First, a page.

TUNNEL TOLLS: State Transportation Commission gets briefing next week

(WSDOT photo: Southbound tunnel portal near the stadium zone, photographed 2 weeks ago, shared to WSB Flickr group)

Though the Highway 99 tunnel is a little over a year from replacing the Alaskan Way Viaduct, the tolls aren’t set yet – though the $1 vicinity was recommended almost four years ago. So what will they be? The next step toward decisions is set for next week, when the state Transportation Commission meets in Olympia, with the agenda for its two-day meeting including:

On December 12, the Washington State Department of Transportation Toll Division will present initial traffic and toll revenue projections for the tunnel replacing the Alaskan Way Viaduct portion of SR 99. The Washington State Legislature has directed that tolls raise $200 million toward project construction costs over time. Although the commission will not adopt toll rates until fall 2018, the data will be used to determine how toll rates will vary by time of day to manage congestion on the facility and impacts on surface streets.

You can see the full agenda here. The full meeting announcement notes that the tunnel toll rates are not expected to be finalized until fall of next year. (If you follow the link, you’ll see the two-day meeting includes some other hot topics, including the pilot project for a road-usage charge, and getting ready for “self-driving” vehicles.)

43 Replies to "TUNNEL TOLLS: State Transportation Commission gets briefing next week"

  • SoAdmiralK December 7, 2017 (3:08 pm)

    I will always hate the tunnel.  

  • Chris December 7, 2017 (3:12 pm)

    A toll to sit in traffic in a tunnel. No way. As someone who drives, rather sits, in that traffic twice a day, the light and beautiful view make it bearable and keeps me traveling on that road way. Once that road is plunged into darkness and charges me for sitting in that hole I will just be changing my route for sure.

    • Scott A December 7, 2017 (4:25 pm)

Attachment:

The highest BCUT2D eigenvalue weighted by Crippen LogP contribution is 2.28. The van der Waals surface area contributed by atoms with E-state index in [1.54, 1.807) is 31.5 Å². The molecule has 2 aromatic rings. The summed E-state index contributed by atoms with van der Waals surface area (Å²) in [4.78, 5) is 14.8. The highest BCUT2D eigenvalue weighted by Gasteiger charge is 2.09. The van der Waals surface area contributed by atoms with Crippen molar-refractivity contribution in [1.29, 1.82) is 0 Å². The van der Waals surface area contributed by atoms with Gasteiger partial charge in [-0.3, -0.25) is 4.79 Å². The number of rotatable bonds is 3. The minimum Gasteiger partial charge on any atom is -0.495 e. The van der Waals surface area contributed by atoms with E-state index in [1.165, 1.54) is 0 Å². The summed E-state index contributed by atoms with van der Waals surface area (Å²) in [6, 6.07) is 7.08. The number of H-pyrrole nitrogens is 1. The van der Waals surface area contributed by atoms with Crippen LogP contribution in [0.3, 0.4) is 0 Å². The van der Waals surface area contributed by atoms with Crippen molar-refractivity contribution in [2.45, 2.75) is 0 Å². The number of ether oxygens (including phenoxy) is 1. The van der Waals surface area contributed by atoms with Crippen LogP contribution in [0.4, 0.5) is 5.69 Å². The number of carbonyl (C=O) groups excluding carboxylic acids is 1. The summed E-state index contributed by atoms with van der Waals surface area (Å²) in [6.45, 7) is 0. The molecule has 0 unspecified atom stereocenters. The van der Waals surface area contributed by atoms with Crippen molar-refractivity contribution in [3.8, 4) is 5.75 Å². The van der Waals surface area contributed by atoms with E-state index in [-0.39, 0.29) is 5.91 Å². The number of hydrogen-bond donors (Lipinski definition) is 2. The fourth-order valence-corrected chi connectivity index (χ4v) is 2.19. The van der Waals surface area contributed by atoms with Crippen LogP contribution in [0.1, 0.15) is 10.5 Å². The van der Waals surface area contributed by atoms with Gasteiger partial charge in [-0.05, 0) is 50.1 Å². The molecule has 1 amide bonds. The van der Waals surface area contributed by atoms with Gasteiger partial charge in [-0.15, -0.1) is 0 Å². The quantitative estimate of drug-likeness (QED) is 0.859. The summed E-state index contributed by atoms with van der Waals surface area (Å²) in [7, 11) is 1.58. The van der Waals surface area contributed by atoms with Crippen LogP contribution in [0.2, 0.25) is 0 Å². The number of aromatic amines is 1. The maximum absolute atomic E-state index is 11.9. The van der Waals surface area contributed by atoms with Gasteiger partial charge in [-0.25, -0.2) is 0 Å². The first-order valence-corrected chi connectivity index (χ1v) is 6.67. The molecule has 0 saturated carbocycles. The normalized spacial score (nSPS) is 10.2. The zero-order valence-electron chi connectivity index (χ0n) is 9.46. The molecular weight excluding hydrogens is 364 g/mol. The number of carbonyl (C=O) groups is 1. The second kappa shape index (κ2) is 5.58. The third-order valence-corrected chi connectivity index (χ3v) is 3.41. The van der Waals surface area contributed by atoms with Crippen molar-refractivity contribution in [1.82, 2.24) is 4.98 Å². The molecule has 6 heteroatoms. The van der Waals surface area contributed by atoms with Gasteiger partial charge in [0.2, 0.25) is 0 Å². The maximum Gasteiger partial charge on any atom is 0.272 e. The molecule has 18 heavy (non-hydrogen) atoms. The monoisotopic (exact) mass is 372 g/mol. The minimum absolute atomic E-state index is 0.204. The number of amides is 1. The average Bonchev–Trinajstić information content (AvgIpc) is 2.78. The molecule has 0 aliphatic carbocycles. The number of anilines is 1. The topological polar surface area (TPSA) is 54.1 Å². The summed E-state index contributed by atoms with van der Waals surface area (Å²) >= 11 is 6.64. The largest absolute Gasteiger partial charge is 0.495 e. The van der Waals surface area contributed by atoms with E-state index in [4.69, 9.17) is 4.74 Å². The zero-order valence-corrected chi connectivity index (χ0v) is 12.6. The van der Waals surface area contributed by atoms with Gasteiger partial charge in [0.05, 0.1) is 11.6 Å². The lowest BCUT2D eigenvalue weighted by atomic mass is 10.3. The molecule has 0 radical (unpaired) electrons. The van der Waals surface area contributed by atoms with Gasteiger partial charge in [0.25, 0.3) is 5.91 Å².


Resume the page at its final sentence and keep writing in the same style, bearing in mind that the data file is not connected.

Unless the price isn’t allowed to fluctuate with demand drivers shouldn’t be sitting in too much traffic in the tunnel unless there’s a wreck in it or after it.  I’m not saying the recent $40 toll in Virginia is a good idea but the predictable variable tolling on 520 seems to do pretty well.  Maximum toll on 520 currently looks like $4.30 during morning peak.  Since the tunnel will be competing with other non-tolled surface routes more than the floating bridges I’d expect a cheaper rate schedule.

      • sw December 7, 2017 (5:21 pm)

        Agreed.  They need to keep it at or close to the $1 mark to avoid traffic spilling onto the side streets.  Regarding 520, there are options to drive over or around Lake Washington, but through downtown there is only one other North-South option.  Toll avoidance needs to be a huge consideration.  I feel that they could make it up in volume if priced reasonably, although their studies seem to be geared to revenue, not alleviation of traffic.

        • Scott A December 7, 2017 (7:55 pm)

          I’d say Alaskan Way and certain avenues through downtown will also be alternatives to the tunnel or I-5 but more for the very thrifty.

    • Swede. December 7, 2017 (8:13 pm)

      I don’t think you’ll get stuck in the tunnel traffic much. Like others here point out it will be like the 520 bridge. When they tolled that traffic flow dropped 70% and everyone got stuck on I-90 instead. Downtown however will be a giant roadblock! 

      • Mike December 8, 2017 (6:29 am)

        People would rather pay $5 in gas and an hour of their life each way than $1 in a toll.  That’s why I’ll pay the $1 toll and have more time to do things other than sit in traffic.  Do people forget how bad our roads have been for 30+ years?  I don’t get it.  The viaduct was deemed unsafe long ago and it’s replacement date in the 80s is long overdue.  Think about that, a kid born when the viaduct was originally supposed to be replaced by would be half way to retirement now.  Moving at the speed of government.